COLORADO SPRINGS – A rocky road of Republican primaries looms ahead here, including a potential bid to unseat 5th District Congressman Doug Lamborn and a crowded field of challengers for House Districts 15 and 20 seats being vacated by Reps. Mark Waller and Bob Gardner, respectively.
At the El Paso County GOP assembly Saturday, insiders buzzed about Lamborn facing yet another challenge from retired General Bentley Rayburn, who placed third in Republican primaries in 2006 and 2008, trailing behind Lamborn and another challenger.
Rayburn is courting delegates who will attend the 5th CD Republican assembly on April 11 in the hope that he would be nominated from the floor, campaign sources say. But Lamborn supporters predicted Rayburn would have a tough mission ahead.
Though Rayburn repeatedly invoked his military honor code in past elections, he was later cited for plagiarizing by the Colorado Springs Gazette – and essentially pled guilty with a public apology in 2011.
The outcome will hinge on the newly chosen delegates because the past isn’t buried – the previous primary battles were so contentious that fractures remain in party.
Lamborn shrugged it off to reporters with a “hey, been there, done that” attitude. Insiders said Lamborn has been contacting delegates – and he defeated Republican challenger Robert Blaha in 2012.
Though the field of candidates for local and legislative seats was narrowed, the Republicans face a question of voting for self-funded candidates versus grassroots-supported contenders, according to some Republican contenders.
Delegates were psyched to hear speeches by candidates for statewide races as well as the repeated mantra of fighting for 2nd Amendment rights.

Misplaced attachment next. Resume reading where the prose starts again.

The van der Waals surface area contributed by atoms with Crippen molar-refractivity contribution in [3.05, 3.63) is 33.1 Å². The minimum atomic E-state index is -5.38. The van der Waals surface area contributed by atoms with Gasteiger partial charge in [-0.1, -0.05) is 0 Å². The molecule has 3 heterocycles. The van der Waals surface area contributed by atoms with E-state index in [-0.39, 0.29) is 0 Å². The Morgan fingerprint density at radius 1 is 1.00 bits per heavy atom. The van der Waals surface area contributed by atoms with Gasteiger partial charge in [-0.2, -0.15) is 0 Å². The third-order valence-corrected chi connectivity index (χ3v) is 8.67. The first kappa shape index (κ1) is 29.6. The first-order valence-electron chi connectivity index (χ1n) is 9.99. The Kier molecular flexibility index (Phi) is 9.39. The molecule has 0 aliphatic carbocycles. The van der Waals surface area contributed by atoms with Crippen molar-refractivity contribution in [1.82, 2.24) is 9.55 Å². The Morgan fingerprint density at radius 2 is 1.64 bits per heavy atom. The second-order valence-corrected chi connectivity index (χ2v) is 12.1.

Most Republican candidates cited the gun-control laws passed by Democrats in the state legislature last year that led voters to recalls former Senate President John Morse (D-Colorado Springs) and Sen. Angela Giron (D-Pueblo), and Sen. Evie Hudak (R-Westminster), who ultimately resigned.
Unlike the Jefferson County Republican Assembly last weekend when Rocky Mountain Gun Owners (RMGO) blanketed flyers backing their candidates and misrepresenting the pro-gun positions of other GOP contenders, the organization wasn’t prominent in El Paso County.
The Pikes Peak Firearms Coalition, which is the prevailing proponent of 2nd Amendment rights in El Paso County, disseminated a flyer listing their endorsed candidates in statewide and local races – and did not slam other challengers.
In House District 20, the field of candidates to replace Gardner who is term limited, grew to six Republicans on Saturday when Sue Meals was nominated on the floor. Delegates awarded 71 percent of the vote to Teri Carver, 25 percent to Mark Braunlich and four percent to Meals.
Carver, who declined to name top campaign endorsements, served in the U.S. Air Force Reserve and is an adjunct higher education professor who lectures on space policy and environmental legal policies at University of Colorado at Denver.